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Intel Xeon E5s pruned for single-socket workstations

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Intel's "Sandy Bridge-EP" Xeon E5 server chip launch extravaganza is not just about servers. It also includes some chippery for their forebears: old-fashioned, heavy-duty, desktop machines that are still called workstations.

Intel usually has a variant of its single-socket server processors – in years gone by, the Xeon SP and then the Xeon 3000 and now the Xeon E3-1200 – geared up for double-duty as processors for single-socket workstations. Last April, when the Sandy Bridge family of chips were first making their way into single-socket laptops, desktops, and servers with the four-core Xeon E3-1200s, all models of the chips could be used in single-socket workstations, particularly the slightly more expensive variants of the Xeon E3s that had Intel HD Graphics 3000 GPUs built in.

That extra GPU pushes the watts on the E3s up to 95 watts, compared to 80 watts without it. The 3.4GHz E3-1275 with the HD 3000 GPU on-chip was probably the best choice, at $339 each when bought in 1,000-unit trays. This chip has only 8MB of L3 cache on chip, as most of the E3s do. The E3-1280, which does not have HD graphics and which spins at 3.5GHz, costs $612 and is a silly considering the lack of appreciable performance that extra 100MHz gives.

If you want a more powerful discrete graphics card, more CPU cores, higher memory capacity, and more I/O bandwidth, then a strong case can be made to go for a single-socket Xeon E5-1600 processor. You've got three options, as you can see in the table below:

Xeon E5-1600 table

New Xeon E5-1600 workstation CPUs versus alternatives

At 130 watts, the Xeon E5-1600s run quite a bit hotter than the Xeon E3-1200s. The four-core E5-1620 – at $294 – has a little more L3 cache than the E3-1275 and runs 200MHz faster, too, for less money. (It does not have an integrated GPU, however.) The six-core E5-1650 is a better option than the top-bin E3 part for a workstation, too, provided you don't mind the extra power draw, and at $583 it is very reasonably priced compared to earlier Xeon 3000 series or Core i7 alternatives also used in workstations in the past two years. (Those comparisons are meant to be illustrative, not exhaustive, of where Intel was positioned when the Xeon 5600 processors for two-socket servers came out.) Unless you need the L3 cache memory, it is hard to make a case for the E5-1660, at $1,080 a pop.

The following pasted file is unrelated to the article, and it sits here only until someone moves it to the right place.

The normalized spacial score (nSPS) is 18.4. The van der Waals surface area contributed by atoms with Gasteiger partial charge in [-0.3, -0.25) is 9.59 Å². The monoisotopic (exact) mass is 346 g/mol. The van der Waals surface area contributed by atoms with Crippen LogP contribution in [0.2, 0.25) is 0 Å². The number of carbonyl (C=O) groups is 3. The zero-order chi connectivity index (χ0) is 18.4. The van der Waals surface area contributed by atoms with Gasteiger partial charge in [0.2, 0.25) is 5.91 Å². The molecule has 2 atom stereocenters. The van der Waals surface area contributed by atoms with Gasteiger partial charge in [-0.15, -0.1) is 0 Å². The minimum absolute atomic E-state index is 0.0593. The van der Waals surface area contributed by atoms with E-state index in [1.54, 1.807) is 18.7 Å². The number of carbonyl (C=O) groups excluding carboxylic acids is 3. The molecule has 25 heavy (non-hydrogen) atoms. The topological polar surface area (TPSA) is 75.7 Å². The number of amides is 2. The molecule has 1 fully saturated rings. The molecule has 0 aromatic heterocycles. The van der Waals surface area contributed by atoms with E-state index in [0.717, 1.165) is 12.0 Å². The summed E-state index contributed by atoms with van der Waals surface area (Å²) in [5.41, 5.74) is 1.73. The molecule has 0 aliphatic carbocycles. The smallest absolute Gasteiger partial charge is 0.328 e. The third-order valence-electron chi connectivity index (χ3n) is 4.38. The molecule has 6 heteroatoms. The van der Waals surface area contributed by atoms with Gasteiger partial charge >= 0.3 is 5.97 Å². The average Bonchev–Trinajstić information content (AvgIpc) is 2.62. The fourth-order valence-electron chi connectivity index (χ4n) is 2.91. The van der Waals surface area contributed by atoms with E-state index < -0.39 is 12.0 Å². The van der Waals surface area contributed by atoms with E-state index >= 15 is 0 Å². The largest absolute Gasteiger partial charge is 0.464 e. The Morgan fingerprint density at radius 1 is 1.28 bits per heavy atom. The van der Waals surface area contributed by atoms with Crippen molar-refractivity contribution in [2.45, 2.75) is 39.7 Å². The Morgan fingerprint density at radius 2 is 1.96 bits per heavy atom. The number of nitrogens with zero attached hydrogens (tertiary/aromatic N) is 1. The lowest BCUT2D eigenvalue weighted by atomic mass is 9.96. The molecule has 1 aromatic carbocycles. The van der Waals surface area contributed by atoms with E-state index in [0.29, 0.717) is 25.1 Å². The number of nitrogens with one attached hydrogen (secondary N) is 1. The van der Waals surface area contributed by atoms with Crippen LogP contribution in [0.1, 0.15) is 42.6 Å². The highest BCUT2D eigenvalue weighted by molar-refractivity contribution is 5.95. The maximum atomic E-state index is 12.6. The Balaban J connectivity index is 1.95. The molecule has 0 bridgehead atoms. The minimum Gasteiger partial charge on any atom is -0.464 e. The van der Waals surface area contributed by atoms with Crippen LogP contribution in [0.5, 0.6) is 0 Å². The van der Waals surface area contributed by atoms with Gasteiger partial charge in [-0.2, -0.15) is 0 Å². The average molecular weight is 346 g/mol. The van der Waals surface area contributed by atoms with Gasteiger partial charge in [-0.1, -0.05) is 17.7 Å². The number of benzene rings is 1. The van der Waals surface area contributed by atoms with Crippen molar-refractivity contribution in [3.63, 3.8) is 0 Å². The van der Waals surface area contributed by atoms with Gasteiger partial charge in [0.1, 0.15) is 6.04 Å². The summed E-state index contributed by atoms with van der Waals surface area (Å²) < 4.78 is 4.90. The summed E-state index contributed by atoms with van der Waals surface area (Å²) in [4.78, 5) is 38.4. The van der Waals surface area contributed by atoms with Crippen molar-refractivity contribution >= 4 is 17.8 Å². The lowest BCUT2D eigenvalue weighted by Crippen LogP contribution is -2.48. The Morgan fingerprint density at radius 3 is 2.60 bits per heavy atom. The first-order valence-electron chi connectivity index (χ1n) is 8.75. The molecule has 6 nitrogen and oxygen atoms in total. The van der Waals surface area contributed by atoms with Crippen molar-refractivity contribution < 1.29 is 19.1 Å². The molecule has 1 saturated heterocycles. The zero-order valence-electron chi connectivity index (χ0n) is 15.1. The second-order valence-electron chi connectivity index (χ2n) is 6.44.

And if you are feeling rich and can just go to a two-socket Xeon E5 machine, consider this: The new E5-2687W runs at only 3.1GHz and kicks off 150 watts with its eight cores up and humming, and it costs $1,885. To build a two-socket machine, you are looking at close to four grand for the processors alone. That's a lot of dough that could be spent on a bunch of GPUs if the workload is more about visualization than calculation. And even then, maybe OpenCL and CUDA could help there, too, on top of CPU-GPU hybrids. If it works for the largest supercomputer clusters in the world, maybe it can work for your workstation apps, too.

The E5-1650 offers about 40 per cent better bang for the buck than the Xeon 3000 series in terms of raw aggregate clock cycles, and costs less than half of what the new E5-2687W does on a per clock basis. (Multiply the clock speed by the number of cores and divide it into the price to get a ratio.) The E5-1620 is right in there with the E3s from a year ago, with a little more oomph as well as more memory and I/O capacity. ®

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